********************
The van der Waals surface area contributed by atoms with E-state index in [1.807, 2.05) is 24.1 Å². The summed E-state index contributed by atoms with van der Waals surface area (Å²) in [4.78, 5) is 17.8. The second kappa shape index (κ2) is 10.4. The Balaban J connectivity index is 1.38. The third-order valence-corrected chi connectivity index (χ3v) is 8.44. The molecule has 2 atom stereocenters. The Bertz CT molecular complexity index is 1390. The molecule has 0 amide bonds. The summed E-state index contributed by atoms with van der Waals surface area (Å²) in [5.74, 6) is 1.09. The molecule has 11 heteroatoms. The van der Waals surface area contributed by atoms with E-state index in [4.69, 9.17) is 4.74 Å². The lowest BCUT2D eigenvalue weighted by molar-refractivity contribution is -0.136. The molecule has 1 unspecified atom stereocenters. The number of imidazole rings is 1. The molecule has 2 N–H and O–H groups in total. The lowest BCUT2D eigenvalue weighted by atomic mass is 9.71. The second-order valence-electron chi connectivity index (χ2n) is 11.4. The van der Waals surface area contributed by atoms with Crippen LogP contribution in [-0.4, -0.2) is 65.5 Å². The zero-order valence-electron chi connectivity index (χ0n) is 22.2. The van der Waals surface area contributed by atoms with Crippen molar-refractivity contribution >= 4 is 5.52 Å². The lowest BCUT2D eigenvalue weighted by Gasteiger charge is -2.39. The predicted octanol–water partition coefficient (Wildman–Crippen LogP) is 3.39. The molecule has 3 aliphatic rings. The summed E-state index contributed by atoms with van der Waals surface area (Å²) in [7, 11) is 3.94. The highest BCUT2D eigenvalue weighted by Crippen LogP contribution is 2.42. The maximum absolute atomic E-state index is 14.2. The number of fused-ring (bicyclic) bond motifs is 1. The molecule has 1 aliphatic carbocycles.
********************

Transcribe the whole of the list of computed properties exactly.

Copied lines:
The van der Waals surface area contributed by atoms with E-state index in [1.807, 2.05) is 24.1 Å². The summed E-state index contributed by atoms with van der Waals surface area (Å²) in [4.78, 5) is 17.8. The second kappa shape index (κ2) is 10.4. The Balaban J connectivity index is 1.38. The third-order valence-corrected chi connectivity index (χ3v) is 8.44. The molecule has 2 atom stereocenters. The Bertz CT molecular complexity index is 1390. The molecule has 0 amide bonds. The summed E-state index contributed by atoms with van der Waals surface area (Å²) in [5.74, 6) is 1.09. The molecule has 11 heteroatoms. The van der Waals surface area contributed by atoms with E-state index in [4.69, 9.17) is 4.74 Å². The lowest BCUT2D eigenvalue weighted by molar-refractivity contribution is -0.136. The molecule has 1 unspecified atom stereocenters. The number of imidazole rings is 1. The molecule has 2 N–H and O–H groups in total. The lowest BCUT2D eigenvalue weighted by atomic mass is 9.71. The second-order valence-electron chi connectivity index (χ2n) is 11.4. The van der Waals surface area contributed by atoms with Crippen LogP contribution in [-0.4, -0.2) is 65.5 Å². The zero-order valence-electron chi connectivity index (χ0n) is 22.2. The van der Waals surface area contributed by atoms with Crippen molar-refractivity contribution >= 4 is 5.52 Å². The lowest BCUT2D eigenvalue weighted by Gasteiger charge is -2.39. The predicted octanol–water partition coefficient (Wildman–Crippen LogP) is 3.39. The molecule has 3 aliphatic rings. The summed E-state index contributed by atoms with van der Waals surface area (Å²) in [7, 11) is 3.94. The highest BCUT2D eigenvalue weighted by Crippen LogP contribution is 2.42. The maximum absolute atomic E-state index is 14.2. The number of fused-ring (bicyclic) bond motifs is 1. The molecule has 1 aliphatic carbocycles.